Hollow Hospitality

Avraham’s nephew, Lot, was saved from the destruction of Sodom despite being a complicated character. Rashi (19:29) explains that he was saved for a peculiar reason: He refrained from telling Paroah that Sarah (at that point- “Sarai”) was really Avraham’s wife (not sister). But shouldn’t there be a more obvious merit for Lot: he -like Avraham- hosted and served the angels when they came to visit! Why wasn’t that Hashem’s reason for saving Lot?

 

To understand, let us compare the hospitality of Lot and Avraham. In one small detail we find a valuable lesson from Avraham: He tells his guests to “Take a little bit of water” (18:4). At the face of it, it seems strange: Why only a little bit? He gave them huge pieces of steak! but only a little water? Many answer based on the Gemara (Bava Metzia 86b) which says that the water was brought -not by Avraham- but by a messenger. Avraham, in his kindness, was considerate to everyone; not just the new visitors he’s welcoming into his home, but even the water carrier who lives with him. While caring for the guests, he also cared for the messenger, as to not over-burden him with bringing extra water.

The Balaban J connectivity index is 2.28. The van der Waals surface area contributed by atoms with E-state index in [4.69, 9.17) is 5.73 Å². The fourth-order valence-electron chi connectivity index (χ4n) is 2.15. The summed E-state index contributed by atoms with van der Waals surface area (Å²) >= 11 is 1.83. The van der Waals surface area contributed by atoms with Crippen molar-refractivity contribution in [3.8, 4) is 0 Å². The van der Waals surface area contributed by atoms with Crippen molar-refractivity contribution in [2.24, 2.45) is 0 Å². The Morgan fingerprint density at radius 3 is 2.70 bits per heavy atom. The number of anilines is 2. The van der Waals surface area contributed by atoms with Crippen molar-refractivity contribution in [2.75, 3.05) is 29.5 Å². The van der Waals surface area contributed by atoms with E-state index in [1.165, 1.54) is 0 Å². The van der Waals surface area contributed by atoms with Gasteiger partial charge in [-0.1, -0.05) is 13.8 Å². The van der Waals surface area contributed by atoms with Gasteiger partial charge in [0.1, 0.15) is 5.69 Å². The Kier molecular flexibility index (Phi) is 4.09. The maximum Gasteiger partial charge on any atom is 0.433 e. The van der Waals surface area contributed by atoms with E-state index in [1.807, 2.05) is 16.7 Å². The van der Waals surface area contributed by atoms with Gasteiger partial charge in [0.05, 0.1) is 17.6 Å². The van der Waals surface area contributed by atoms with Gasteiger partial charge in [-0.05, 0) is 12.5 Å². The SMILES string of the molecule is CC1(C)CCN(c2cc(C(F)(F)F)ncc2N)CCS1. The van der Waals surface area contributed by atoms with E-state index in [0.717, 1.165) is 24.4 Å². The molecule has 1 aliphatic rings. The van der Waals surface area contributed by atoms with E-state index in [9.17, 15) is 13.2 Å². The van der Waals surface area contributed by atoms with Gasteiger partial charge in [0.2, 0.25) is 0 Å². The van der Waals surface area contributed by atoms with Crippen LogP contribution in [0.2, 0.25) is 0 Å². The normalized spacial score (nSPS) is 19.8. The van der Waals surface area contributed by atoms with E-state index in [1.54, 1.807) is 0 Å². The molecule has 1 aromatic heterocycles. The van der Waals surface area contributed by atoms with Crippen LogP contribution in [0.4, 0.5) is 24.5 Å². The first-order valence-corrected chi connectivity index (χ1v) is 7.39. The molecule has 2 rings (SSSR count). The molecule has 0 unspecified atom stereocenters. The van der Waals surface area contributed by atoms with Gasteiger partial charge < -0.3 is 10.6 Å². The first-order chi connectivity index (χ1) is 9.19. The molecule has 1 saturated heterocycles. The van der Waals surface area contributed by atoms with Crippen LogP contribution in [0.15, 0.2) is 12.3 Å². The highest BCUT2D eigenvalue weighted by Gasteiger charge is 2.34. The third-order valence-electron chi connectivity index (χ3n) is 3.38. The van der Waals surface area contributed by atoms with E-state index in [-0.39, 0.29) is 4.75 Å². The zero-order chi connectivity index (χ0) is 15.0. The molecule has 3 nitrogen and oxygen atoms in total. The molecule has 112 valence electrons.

Lot, on the other hand, provides a different picture. After the community surrounded his house and demanded that Lot release his guests, he responds with an alternative option: “Look, I have two daughters… you may do to them as you please; but do not do anything to these men…” (19:8). While he treated his guests with kindness, it was not one borne out of his character; it was a hollow act to impress his guests. While Avraham’s kindness applied equally to all people, Lot’s “kindness” treated some nicely, while at the same time sacrificing others.

 

Welcoming guests and treating others kindly is surely an admirable character trait. But the act itself is not always well-meaning. Too often we’re tempted by ulterior motives: if someone else is watching, if it will be rewarded, or maybe for bragging rights afterwards. If our kindness is guided not by our considerate character but because of other incentives- the act is not only deficient, but it may actually harm others in the process.